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Six deaths a day: toxic drugs continue their toll in B.C.

Advocates plan protest after at least 171 people died in September
The Drug User Liberation Front will hand out safe supplies of heroin, cocaine and methamphetamine today.

Toxic drugs killed at least 171 people in British Columbia in September as drug users continued to advocate for a predictable,  regulated supply of drugs.

Nearly six people died each  day in the month, bringing the toll to 1,644 so far this year. It  appears deaths in 2022 will be similar to the 2,267 lives lost in 2021,  the most deadly year recorded.

That is an eight per cent increase from 159  deaths in September last year, and about the same as the 169 people who  died the month before in August.

B.C. declared a public health emergency  over the overdose crisis in April 2016 after toxic drug poisoning became  the leading cause of unnatural death in the province. 

Since then, more than  10,000 people have died, and the per capita death rate has more than  doubled to 41.6 people per 100,000 residents.

Data released today (Nov. 7) by the  BC Coroners Service shows the toll of an increasingly contaminated drug  supply that makes it nearly impossible for anyone to know how much and  what they are taking.

At least 81 per cent of samples contained  fentanyl, an opioid up to 100 times as potent as heroin, which began to  take hold in B.C.’s criminalized drug supply in 2015. Extreme fentanyl  concentrations have contributed to 16 per cent of deaths in the last  year, compared to 8 per cent pre-March 2020.

Fentanyl’s even more potent analogue, carfentanil, has contributed to 79 deaths this year, and 190 the year before.

More and more benzodiazepines, a class of  sedatives that don’t respond to naloxone, are present in the drug  supply, making poisonings more likely to be fatal and more difficult to  reverse when combined with opioids. Since July, the benzo analogue  etizolam has been found in 38 per cent of samples, and contributed to as  many as 55 per cent of deaths in some months.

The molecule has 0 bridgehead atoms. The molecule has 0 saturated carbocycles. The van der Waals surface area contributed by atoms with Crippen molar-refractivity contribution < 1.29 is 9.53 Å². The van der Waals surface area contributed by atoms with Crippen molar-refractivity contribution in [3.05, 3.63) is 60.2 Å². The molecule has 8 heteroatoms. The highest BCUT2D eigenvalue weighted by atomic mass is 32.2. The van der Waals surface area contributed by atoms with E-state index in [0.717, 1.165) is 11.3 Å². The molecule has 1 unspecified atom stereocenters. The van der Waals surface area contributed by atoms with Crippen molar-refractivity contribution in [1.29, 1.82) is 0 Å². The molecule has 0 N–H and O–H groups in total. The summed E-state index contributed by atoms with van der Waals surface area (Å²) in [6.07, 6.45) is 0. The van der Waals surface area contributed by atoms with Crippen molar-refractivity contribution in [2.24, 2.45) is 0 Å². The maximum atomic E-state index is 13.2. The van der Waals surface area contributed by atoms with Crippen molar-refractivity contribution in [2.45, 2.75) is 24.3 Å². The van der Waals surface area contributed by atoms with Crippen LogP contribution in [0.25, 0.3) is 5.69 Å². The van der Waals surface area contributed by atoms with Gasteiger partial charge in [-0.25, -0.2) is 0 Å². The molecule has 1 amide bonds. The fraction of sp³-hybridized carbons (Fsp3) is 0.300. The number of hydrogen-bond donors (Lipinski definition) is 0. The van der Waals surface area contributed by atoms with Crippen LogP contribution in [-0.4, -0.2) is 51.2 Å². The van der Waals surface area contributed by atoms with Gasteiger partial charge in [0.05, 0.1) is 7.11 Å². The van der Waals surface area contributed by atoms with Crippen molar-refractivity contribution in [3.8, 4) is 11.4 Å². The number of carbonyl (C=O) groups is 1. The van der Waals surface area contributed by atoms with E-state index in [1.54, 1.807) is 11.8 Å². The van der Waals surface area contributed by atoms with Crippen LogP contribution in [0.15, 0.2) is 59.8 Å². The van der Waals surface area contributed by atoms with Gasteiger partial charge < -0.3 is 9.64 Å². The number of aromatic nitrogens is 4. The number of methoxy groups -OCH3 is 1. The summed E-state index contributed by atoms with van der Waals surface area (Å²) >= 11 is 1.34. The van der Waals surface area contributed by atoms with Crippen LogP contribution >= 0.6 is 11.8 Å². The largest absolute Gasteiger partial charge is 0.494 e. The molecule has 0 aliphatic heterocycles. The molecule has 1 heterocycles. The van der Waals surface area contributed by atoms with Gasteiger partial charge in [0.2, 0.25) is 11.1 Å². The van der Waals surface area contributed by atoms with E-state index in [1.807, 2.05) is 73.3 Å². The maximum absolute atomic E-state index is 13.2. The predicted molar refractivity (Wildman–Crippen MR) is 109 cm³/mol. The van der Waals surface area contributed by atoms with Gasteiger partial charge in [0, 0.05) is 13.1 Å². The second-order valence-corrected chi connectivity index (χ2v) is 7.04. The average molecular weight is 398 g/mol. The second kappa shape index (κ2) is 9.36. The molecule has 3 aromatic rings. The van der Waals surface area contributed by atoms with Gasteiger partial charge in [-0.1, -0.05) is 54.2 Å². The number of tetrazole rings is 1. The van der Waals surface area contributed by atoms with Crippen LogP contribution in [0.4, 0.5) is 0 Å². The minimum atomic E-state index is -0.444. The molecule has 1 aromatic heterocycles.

While the drug supply and resources vary across the province, the crisis continues to affect every community in B.C.

Vancouver, Victoria and Surrey accounted  for 58 per cent of deaths so far in 2022, but Northern Health continues  to see the most deaths per capita.

The proportion of people over 50 dying has risen to 38 per cent this year, and 79 per cent of people killed are male.

The Drug User Liberation Front  announced today (Nov. 7) it would distribute 3.5 grams each of tested and  untainted cocaine, methamphetamine and heroin to Vancouver Area Network  of Drug Users members.

The grassroots organization has been  running a compassion club safe supply project to separate people who use  drugs from the increasingly contaminated illicit supply since 2020. In  July, Health Canada denied its request for an exemption from federal  drug laws to scale up the initiative.

The action today  “commemorates the British  Columbians who died of overdose in September 2022 and is the eleventh  such distribution of drugs, and part of DULF’s Dope On Arrival Program,”  read a news release. 

“By giving away a regulated supply of  drugs, the Drug User Liberation Front continues to demonstrate the  life-saving potential of a community led response to the overdose  crisis.”

In March, a death review panel convened by  chief coroner Lisa Lapointe said the province hadn’t done enough to  separate people from the supply and found a regulated supply of drugs  would be the single most important intervention to stop deaths in the  short-term.

B.C. is also preparing to decriminalize personal possession of up to 2.5 cumulative grams of illicit substances on Jan. 31. 

Drug users say the threshold is too low for  current use pattens, and it could incentivize further concentration and  potency in the supply. DULF and a coalition of drug user rights groups  have called on the plan to go further and remove the threshold  altogether for “true decriminalization.”

Today’s (Nov. 7) report from the Coroners Service comes on the heels of a legislative committee report  that also called for more urgent action to stop deaths but failed to  propose the bold, supply-focused solutions the death review panel or  drug users say are needed.

The current path will not save lives,” read  an open letter in response to the legislative report. “The chief  coroner will continue to announce tragic numbers of deaths by the  poisoned supply.”

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